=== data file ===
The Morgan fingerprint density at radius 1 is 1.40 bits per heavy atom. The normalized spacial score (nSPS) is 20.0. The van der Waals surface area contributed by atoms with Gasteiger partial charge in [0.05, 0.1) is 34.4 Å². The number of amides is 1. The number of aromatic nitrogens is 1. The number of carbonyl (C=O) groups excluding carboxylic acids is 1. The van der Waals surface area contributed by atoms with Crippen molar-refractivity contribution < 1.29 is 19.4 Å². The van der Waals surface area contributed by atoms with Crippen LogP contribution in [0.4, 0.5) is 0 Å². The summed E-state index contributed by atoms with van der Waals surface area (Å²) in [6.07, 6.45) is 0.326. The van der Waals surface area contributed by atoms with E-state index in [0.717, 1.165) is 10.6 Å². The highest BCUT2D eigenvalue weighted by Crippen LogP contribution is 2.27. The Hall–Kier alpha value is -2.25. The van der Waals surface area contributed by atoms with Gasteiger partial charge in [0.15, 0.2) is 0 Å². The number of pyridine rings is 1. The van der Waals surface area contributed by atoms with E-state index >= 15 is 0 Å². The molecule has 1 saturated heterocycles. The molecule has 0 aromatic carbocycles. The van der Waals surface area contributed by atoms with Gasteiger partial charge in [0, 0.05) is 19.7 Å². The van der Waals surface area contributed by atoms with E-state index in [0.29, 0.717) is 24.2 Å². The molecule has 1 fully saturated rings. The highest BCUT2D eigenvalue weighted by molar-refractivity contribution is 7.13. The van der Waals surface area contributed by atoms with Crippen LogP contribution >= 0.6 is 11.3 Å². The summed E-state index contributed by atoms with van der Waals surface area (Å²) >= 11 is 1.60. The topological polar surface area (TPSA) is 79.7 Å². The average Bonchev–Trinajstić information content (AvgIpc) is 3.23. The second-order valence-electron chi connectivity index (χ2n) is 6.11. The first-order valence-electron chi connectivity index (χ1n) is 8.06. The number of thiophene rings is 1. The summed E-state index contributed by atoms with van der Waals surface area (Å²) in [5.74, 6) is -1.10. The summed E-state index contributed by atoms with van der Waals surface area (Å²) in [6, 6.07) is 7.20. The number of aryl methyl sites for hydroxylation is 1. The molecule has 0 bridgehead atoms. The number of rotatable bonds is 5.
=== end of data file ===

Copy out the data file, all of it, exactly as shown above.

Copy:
The Morgan fingerprint density at radius 1 is 1.40 bits per heavy atom. The normalized spacial score (nSPS) is 20.0. The van der Waals surface area contributed by atoms with Gasteiger partial charge in [0.05, 0.1) is 34.4 Å². The number of amides is 1. The number of aromatic nitrogens is 1. The number of carbonyl (C=O) groups excluding carboxylic acids is 1. The van der Waals surface area contributed by atoms with Crippen molar-refractivity contribution < 1.29 is 19.4 Å². The van der Waals surface area contributed by atoms with Crippen LogP contribution in [0.4, 0.5) is 0 Å². The summed E-state index contributed by atoms with van der Waals surface area (Å²) in [6.07, 6.45) is 0.326. The van der Waals surface area contributed by atoms with E-state index in [0.717, 1.165) is 10.6 Å². The highest BCUT2D eigenvalue weighted by Crippen LogP contribution is 2.27. The Hall–Kier alpha value is -2.25. The van der Waals surface area contributed by atoms with Gasteiger partial charge in [0.15, 0.2) is 0 Å². The number of pyridine rings is 1. The van der Waals surface area contributed by atoms with E-state index >= 15 is 0 Å². The molecule has 1 saturated heterocycles. The molecule has 0 aromatic carbocycles. The van der Waals surface area contributed by atoms with Gasteiger partial charge in [0, 0.05) is 19.7 Å². The van der Waals surface area contributed by atoms with E-state index in [0.29, 0.717) is 24.2 Å². The molecule has 1 fully saturated rings. The highest BCUT2D eigenvalue weighted by molar-refractivity contribution is 7.13. The van der Waals surface area contributed by atoms with Crippen LogP contribution >= 0.6 is 11.3 Å². The summed E-state index contributed by atoms with van der Waals surface area (Å²) >= 11 is 1.60. The topological polar surface area (TPSA) is 79.7 Å². The average Bonchev–Trinajstić information content (AvgIpc) is 3.23. The second-order valence-electron chi connectivity index (χ2n) is 6.11. The first-order valence-electron chi connectivity index (χ1n) is 8.06. The number of thiophene rings is 1. The summed E-state index contributed by atoms with van der Waals surface area (Å²) in [5.74, 6) is -1.10. The summed E-state index contributed by atoms with van der Waals surface area (Å²) in [6, 6.07) is 7.20. The number of aryl methyl sites for hydroxylation is 1. The molecule has 0 bridgehead atoms. The number of rotatable bonds is 5.